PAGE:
THE BOGEY MAN by George Plimpton.THE BOGEY MAN

A beloved figure in the lit­erary world and a founding editor of The Paris Review, Plimpton became famous in the 1960s for trying his hand at such profes­sional sports as NFL football and major league baseball—and living writing for Hollywood. But he loved golf and wrote prolifically on the subject.

In this collection of tales about a fictional golf club, his female characters are as entertaining as the male ones. There’s the low- handicapper Jane, whose romantic musings about her fiancé, William, include the delight she takes in his nearly equal handicap. And then there’s the club champion Agnes Flack, who hits it 240 yards and never lets a touch of rain put her off her game.

In the deliciously absurd “Feet of Clay” the final round of the Women’s Singles Championship involves a thunderstorm, a Pekinese and an “expensively uphol­stered” Lulabelle Sprockett, heir to Sprockett’s Superfine Sardines.

THE ILLUSTRATED HISTORY OF WOMEN’S GOLF by Rhonda Glenn THE ILLUSTRATED HISTORY OF WOMEN'S GOLF

This first-rate compendium opens with Mary, Queen of. Scots (who incurred the disfavor of the local Presbyterians when she mourned her husband’s death with a few rounds of golf) and ends with Nancy Lopez.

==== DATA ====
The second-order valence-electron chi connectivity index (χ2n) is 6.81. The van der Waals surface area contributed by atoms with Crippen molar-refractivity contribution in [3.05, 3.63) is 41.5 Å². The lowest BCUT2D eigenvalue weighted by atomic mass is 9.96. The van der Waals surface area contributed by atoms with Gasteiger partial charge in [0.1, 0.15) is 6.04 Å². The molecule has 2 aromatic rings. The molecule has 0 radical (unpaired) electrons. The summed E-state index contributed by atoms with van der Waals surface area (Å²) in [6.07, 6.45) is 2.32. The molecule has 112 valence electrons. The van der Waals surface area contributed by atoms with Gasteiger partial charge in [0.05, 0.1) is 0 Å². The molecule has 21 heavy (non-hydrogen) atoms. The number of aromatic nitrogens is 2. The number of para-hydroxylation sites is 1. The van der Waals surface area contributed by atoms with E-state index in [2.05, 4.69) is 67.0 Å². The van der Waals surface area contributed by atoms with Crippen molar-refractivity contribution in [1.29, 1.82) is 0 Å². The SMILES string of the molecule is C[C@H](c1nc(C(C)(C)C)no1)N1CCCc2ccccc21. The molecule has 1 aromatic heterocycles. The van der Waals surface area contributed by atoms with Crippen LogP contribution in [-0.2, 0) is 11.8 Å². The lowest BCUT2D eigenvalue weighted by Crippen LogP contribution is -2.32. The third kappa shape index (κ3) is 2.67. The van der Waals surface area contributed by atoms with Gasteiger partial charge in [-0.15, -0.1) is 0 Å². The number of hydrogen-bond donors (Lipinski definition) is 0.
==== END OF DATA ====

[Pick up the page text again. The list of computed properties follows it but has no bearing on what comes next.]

The pages in between cover the most important amateur and professional golfers of their time, some obscure (Edith Cummings, winner of the 1923 U.S. Women’s Amateur) and some famous (Mickey Wright, Patty Berg).

Glenn, a writer and golf commentator, brings this well-researched and diverting text to life with a gen­erous number of historical photos. So how in heaven did they play in those enormous dresses?

THE CONFIDENTIAL GUIDE TO GOLF COURSES by Tom DoakTHE CONFIDENTIAL GUIDE TO GOLF COURSES

Now one of the world’s most in-demand golf course architects, Doak played more than 1,000 courses in the 1980s and ’90s, and in this mighty work, he delivers the truth on the failings and the successes he found. The book opens with “The Gourmet’s Choice”-31 of his favorites, including Casa de Campo in the Dominican Republic and Royal Dornoch GC in Scotland—and continues with comprehensive directories of courses in the U.S. and abroad.

He dedicates the closing pages to hugely enjoyable lists of the best and the worst in categories ranging from “Courses I’d Most Like to Play with Dianna [his wife]” (St. Enodoc GC in Cornwall, England, tops the list) to “Courses I’d Never Play Again” (New Jersey’s Stone Harbor GC).

The honest clarity of his critiques almost makes you wince; in fact, Doak mentions that Alice Dye gave him a “motherly scolding” for having written the book at all. He seems to have grown more diplomatic, because he refuses to allow the book to be reprinted.